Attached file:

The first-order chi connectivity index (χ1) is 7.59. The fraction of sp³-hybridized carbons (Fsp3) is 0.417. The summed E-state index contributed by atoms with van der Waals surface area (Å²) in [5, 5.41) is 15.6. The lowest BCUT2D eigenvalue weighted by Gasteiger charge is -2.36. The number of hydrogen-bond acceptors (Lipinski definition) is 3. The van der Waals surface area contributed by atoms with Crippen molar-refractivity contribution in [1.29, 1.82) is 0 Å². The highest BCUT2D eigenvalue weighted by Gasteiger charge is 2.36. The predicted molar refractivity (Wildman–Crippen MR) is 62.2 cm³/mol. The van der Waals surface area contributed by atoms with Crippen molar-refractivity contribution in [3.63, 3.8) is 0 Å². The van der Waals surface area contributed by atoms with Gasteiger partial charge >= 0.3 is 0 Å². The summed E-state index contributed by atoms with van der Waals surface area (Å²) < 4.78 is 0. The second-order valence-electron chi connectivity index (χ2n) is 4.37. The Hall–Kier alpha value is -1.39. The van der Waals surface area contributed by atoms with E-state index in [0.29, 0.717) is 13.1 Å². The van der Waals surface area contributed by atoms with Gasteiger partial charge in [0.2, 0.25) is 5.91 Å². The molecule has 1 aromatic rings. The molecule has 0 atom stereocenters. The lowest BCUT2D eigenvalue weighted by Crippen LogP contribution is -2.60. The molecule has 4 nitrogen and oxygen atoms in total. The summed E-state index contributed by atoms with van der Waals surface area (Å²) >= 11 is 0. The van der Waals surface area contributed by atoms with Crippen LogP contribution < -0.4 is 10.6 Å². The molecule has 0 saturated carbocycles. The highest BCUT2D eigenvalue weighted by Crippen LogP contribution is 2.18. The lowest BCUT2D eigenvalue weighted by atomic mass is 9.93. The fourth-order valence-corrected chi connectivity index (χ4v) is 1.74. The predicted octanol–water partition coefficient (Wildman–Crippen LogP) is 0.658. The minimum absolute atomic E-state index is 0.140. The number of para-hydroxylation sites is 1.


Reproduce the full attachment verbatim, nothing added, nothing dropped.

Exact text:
The first-order chi connectivity index (χ1) is 7.59. The fraction of sp³-hybridized carbons (Fsp3) is 0.417. The summed E-state index contributed by atoms with van der Waals surface area (Å²) in [5, 5.41) is 15.6. The lowest BCUT2D eigenvalue weighted by Gasteiger charge is -2.36. The number of hydrogen-bond acceptors (Lipinski definition) is 3. The van der Waals surface area contributed by atoms with Crippen molar-refractivity contribution in [1.29, 1.82) is 0 Å². The highest BCUT2D eigenvalue weighted by Gasteiger charge is 2.36. The predicted molar refractivity (Wildman–Crippen MR) is 62.2 cm³/mol. The van der Waals surface area contributed by atoms with Crippen molar-refractivity contribution in [3.63, 3.8) is 0 Å². The van der Waals surface area contributed by atoms with Gasteiger partial charge >= 0.3 is 0 Å². The summed E-state index contributed by atoms with van der Waals surface area (Å²) < 4.78 is 0. The second-order valence-electron chi connectivity index (χ2n) is 4.37. The Hall–Kier alpha value is -1.39. The van der Waals surface area contributed by atoms with E-state index in [0.29, 0.717) is 13.1 Å². The van der Waals surface area contributed by atoms with Gasteiger partial charge in [0.2, 0.25) is 5.91 Å². The molecule has 1 aromatic rings. The molecule has 0 atom stereocenters. The lowest BCUT2D eigenvalue weighted by Crippen LogP contribution is -2.60. The molecule has 4 nitrogen and oxygen atoms in total. The summed E-state index contributed by atoms with van der Waals surface area (Å²) >= 11 is 0. The van der Waals surface area contributed by atoms with Crippen LogP contribution < -0.4 is 10.6 Å². The molecule has 0 saturated carbocycles. The highest BCUT2D eigenvalue weighted by Crippen LogP contribution is 2.18. The lowest BCUT2D eigenvalue weighted by atomic mass is 9.93. The fourth-order valence-corrected chi connectivity index (χ4v) is 1.74. The predicted octanol–water partition coefficient (Wildman–Crippen LogP) is 0.658. The minimum absolute atomic E-state index is 0.140. The number of para-hydroxylation sites is 1.